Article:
Posted by: Patricia Salkin | February 22, 2008

ME Supreme Court Upholds ZBA Determination of Intent to Dedicate Parcel for Public Purpose

The Supreme Judicial Court of Maine upheld the determination of the zoning board of appeals that when the creator of a subdivision left an unnumbered parcel on an approved subdivision plan, it was intended to be a “paper street” dedicated for public use.  The plan did not contain a written designation as such, and the Court noted that to prove intent to dedicate a parcel of land for public purpose the grantor’s intentions must be clear and unequivocal.  The Court determined that the zoning board’s findings of clear and unequivocal intention to dedicate was not only defensible, but it was supported by the subdivision plan itself which established that the creators of the subdivision designed the three unidentified parcels to be streets.   

Specifically, the Court pointed to the Board’s findings that every lot on the inside corner of an intersection in the subdivision plan, including the lot in question, had radiused corners; that the three unnumbered parcels are the same width and the identified roads; and that the three unnumbered parcels appear to be extensions of identified roads. Additionally, the Court noted that although none of the parties cited it, the “Notes” on the subdivision plan clearly stated that “all streets are fifty feet wide and all corners are radius ten feet” and that the three unnumbered parcels conform to these dimensions.  Addressing the concern that the parcels lacked centerlines and were segregated on the plan from other streets by solid lines, the Court determined that the subdivision creators had good reason to do this since they were only required to build the indentified roads in order to provide access to, and therefore, sell the numbered lots. Since the remaining three unnumbered parcels did not have to be constructed, they were appropriately marked differently on the plan.   The Court was also persuaded that by the end of the zoning board’s hearing on this matter, the majority of the board had concluded that the intent of the original subdivider was clear. Lastly, and perhaps most persuasive, the Court noted that the unnumbered parcels were intended to function as public roads at the time so that the entire subdivision would comply with the City’s ordinance and State law.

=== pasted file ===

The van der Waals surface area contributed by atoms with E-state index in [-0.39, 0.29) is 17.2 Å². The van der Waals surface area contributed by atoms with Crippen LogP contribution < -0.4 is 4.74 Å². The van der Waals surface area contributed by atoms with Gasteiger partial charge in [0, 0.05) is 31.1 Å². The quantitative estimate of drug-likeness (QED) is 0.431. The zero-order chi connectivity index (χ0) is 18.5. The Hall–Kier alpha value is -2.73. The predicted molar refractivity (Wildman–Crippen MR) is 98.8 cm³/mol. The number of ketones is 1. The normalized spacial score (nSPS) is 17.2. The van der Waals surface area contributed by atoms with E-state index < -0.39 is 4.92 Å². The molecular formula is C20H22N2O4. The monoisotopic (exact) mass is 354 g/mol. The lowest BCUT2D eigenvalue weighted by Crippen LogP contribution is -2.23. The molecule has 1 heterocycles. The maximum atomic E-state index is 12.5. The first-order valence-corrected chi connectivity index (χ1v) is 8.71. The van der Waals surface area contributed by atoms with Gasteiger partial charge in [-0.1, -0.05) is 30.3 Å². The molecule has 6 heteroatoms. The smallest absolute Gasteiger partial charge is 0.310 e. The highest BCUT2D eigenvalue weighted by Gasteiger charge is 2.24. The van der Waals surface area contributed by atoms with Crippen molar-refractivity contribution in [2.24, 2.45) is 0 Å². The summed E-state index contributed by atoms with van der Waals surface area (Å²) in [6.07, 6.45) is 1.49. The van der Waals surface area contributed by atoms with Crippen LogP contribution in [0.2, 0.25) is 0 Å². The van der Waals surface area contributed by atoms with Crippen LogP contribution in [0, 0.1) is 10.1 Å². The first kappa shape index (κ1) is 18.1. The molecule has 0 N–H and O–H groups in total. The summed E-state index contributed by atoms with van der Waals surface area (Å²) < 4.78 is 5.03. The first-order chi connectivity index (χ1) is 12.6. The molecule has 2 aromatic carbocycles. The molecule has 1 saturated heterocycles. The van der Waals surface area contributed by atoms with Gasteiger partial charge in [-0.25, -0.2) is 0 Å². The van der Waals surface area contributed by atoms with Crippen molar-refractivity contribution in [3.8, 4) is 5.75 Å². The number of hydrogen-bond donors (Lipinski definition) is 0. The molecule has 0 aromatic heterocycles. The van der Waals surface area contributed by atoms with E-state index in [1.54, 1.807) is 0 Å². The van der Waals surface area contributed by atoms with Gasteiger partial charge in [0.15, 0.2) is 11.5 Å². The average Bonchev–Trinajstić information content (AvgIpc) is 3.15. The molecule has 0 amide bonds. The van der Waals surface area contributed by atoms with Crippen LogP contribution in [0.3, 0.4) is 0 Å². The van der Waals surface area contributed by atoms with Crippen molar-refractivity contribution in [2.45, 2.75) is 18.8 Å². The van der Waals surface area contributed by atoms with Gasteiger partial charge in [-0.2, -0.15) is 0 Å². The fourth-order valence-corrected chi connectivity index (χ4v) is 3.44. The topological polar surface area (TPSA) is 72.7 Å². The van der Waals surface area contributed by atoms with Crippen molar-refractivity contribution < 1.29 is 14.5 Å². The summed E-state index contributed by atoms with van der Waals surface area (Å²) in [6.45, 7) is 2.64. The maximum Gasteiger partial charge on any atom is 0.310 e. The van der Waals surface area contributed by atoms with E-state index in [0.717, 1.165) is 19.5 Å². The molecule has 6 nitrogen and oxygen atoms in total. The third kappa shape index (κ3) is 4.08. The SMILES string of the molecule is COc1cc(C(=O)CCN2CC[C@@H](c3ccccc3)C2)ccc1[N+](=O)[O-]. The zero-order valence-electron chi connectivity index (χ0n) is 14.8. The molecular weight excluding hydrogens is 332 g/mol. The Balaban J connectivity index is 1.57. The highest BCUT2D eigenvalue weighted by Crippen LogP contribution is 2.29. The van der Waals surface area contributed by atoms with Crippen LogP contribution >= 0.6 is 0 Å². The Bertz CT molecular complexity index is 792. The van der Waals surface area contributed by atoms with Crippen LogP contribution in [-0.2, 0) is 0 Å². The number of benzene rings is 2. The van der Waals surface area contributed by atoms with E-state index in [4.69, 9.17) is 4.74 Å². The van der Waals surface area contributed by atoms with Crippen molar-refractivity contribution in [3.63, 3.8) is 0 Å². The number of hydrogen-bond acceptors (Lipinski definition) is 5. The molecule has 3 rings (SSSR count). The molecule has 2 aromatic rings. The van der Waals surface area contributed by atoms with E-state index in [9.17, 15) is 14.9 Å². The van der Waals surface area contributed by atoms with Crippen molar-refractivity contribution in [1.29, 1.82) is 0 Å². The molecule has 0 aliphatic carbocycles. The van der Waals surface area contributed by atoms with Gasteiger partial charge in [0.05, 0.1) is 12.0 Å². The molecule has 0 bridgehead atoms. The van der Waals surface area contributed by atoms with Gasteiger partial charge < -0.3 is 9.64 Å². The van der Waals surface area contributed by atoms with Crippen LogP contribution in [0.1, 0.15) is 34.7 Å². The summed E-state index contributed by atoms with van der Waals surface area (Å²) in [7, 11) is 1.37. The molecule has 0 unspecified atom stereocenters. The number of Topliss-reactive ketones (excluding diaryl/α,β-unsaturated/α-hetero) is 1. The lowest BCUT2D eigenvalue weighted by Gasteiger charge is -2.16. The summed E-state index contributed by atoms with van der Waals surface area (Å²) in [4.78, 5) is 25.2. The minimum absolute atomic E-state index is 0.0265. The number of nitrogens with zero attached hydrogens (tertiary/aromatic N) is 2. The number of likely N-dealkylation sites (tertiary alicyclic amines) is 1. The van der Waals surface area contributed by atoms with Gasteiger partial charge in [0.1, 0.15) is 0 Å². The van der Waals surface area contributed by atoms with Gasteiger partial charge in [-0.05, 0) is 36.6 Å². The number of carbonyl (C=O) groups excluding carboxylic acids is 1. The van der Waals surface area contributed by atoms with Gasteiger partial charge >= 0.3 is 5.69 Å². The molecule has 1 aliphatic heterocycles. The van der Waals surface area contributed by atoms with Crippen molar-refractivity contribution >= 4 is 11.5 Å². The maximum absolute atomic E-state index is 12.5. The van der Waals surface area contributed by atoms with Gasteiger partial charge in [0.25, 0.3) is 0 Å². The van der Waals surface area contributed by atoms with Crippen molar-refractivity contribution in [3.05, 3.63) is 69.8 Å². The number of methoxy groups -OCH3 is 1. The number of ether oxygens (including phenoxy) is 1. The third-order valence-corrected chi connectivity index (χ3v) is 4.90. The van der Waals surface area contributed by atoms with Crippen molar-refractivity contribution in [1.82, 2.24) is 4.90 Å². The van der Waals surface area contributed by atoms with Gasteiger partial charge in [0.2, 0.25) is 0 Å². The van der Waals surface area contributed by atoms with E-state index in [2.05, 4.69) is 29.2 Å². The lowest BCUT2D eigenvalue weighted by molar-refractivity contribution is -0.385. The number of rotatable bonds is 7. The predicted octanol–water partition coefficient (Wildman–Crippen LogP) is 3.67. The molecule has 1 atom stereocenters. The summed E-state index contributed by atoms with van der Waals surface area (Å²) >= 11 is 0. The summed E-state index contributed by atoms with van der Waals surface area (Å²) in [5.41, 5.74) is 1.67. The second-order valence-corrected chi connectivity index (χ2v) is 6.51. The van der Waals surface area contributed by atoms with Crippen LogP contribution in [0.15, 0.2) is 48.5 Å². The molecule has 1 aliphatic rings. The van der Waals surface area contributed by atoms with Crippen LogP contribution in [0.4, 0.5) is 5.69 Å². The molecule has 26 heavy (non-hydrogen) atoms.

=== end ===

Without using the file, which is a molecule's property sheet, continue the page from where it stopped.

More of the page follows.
Martin v. City of Lewiston, 2008 WL 223256 (Me. 1/29/2008).   

The opinion can also be accessed at:

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